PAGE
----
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Rotational Motion maximum acceleration

  1. Oct 31, 2011 #1
    1. The problem statement, all variables and given/known data

    7. A 130-kg refrigerator that is 2.30 m tall and 90.0 cm wide is being delivered by a truck. The center of gravity of the refrigerator is located at its geometrical center and the refrigerator is facing sideways in the truck and is prevented from sliding. What is the maximum acceleration that the truck can have before the refrigerator begins to tip over?

    a. 4.17 m/s2

    *b. 3.84 m/s2

    c. 7.68 m/s2

    d. 8.34 m/s2

    2. Relevant equations

    a=v2/r

    3. The attempt at a solution

    I have no idea what to do. I thought that the radius should be the distance between the center of mass and the center of the fridge when it starts moving, but in this case the radius will change (but it doesnt matter cause we want the start of the motion). I also think that it has to do with force and torque and breaking the equilibrium, but I dont know.
     
  2. jcsd
  3. Oct 31, 2011 #2
    Solve the problem by summing moments at the edge that would remain on the ground (center of rotation). When the moment produced by the truck accelerating equals the moment due to the weight of the refrigerator, tipping (rotation) begins. Assume the weight of the appliance is concentrated at its CG. Assume the force due to truck acceleration is also applied at the CG.
     
  4. Oct 31, 2011 #3
    How will i find the moments without the time :s
     
  5. Oct 31, 2011 #4
    Moments are force times distance. It's just like torque. The frig will tip on one of its edges. The weight assumed concentrated at its CG creates a 'moment' in one direction of rotation. The acceleration of the truck provides another force at the CG. When that moment (torque) just equals the moment (torque) due to its weight, the frig starts to tip. Maybe the term moment is no longer used. It was when I came along.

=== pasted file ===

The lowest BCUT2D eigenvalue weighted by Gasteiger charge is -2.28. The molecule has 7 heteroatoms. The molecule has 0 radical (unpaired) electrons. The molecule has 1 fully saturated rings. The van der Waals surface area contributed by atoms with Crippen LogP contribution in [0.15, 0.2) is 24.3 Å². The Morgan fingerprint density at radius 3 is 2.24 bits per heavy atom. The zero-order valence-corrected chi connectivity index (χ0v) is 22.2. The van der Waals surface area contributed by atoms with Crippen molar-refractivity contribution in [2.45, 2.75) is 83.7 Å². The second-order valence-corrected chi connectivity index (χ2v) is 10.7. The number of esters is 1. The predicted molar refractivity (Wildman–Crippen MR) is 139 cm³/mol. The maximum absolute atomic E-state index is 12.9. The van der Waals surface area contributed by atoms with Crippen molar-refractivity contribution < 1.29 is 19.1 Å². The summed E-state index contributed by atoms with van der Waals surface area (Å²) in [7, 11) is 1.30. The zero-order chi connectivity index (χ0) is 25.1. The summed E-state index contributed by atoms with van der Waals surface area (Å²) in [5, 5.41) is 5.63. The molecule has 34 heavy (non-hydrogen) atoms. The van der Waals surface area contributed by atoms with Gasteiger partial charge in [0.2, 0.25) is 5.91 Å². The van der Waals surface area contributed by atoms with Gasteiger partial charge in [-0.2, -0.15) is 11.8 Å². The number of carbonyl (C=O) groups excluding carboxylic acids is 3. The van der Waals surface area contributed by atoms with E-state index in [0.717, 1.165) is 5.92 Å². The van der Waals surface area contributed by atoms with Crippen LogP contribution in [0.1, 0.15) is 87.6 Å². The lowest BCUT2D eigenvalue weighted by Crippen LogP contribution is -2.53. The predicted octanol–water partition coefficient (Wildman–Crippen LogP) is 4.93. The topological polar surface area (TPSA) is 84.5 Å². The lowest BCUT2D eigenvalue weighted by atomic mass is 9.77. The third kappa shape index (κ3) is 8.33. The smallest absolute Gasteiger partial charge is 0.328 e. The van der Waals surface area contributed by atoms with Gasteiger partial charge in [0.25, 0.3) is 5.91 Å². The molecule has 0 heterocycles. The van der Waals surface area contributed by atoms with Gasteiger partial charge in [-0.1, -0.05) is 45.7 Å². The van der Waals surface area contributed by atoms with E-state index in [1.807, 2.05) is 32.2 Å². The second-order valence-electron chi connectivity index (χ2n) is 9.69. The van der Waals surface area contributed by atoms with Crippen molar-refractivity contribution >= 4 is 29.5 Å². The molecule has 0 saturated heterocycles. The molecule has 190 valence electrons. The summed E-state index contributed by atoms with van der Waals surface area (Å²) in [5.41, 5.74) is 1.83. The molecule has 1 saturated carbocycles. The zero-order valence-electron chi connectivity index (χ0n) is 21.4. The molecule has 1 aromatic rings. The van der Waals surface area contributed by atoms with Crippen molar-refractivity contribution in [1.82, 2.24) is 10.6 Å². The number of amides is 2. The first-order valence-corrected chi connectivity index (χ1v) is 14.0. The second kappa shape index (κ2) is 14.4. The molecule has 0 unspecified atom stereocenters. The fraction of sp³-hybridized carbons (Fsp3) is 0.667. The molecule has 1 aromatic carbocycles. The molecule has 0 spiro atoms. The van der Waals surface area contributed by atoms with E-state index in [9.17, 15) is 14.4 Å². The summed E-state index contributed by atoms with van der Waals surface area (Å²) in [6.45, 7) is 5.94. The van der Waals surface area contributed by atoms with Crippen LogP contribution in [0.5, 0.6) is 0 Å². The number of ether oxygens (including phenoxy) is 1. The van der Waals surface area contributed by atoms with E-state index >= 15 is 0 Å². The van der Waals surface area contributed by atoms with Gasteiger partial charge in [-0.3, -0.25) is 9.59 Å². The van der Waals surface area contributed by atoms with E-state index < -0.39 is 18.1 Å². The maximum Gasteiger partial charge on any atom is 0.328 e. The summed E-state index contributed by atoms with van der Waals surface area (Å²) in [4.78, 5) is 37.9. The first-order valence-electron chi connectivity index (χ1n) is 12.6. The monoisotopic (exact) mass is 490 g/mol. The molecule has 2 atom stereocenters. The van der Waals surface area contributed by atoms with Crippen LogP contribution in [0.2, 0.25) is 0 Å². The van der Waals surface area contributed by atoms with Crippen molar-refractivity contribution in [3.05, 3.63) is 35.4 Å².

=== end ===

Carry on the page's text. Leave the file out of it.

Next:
6. Oct 31, 2011 #5
    Ohh i thought you ment momentum :s ups so ittl be lke
    m*a*dx=m*g*dy
    130*a*.9/2=130*9.81*2.3/2
     
  7. Oct 31, 2011 #6
    130*a*.9/2=130*9.81*2.3/2

    Take a good look at this. You have a mistake.
     
  8. Oct 31, 2011 #7
    I thought two things 1. That the acceleration should be 9.81*r and 2. That the distance is really 2.3/2 - .9/2 brcause it doesnt fall all the way
     
  9. Oct 31, 2011 #8
    130*a*.9/2=130*9.81*2.3/2

    This torque balance has the 'a' and 9.81 switched around. The height of the frig is 2.3 meters. CG therefore is located at 2.3/2 meters from truck bed. When the truck accelerates, the mass of the frig creates a torque about the rear edge (assuming truck accelerates frontward) that equals force times radius (moment arm as I call it). The force is mass times acc. The moment arm is the distance from the truck bed to the CG.

    The opposing torque is due to the weight of frig. It's radius (moment arm) is .9/2. Its force is 130 times 9.81.

    Does this help?
     
  10. Oct 31, 2011 #9
    Ohh i got it so its lke the truck is pushing the fridge through the cm but it is resisting with its weight
     
  11. Oct 31, 2011 #10
    That's it.
     
  12. Oct 31, 2011 #11
    :) thanks!
     
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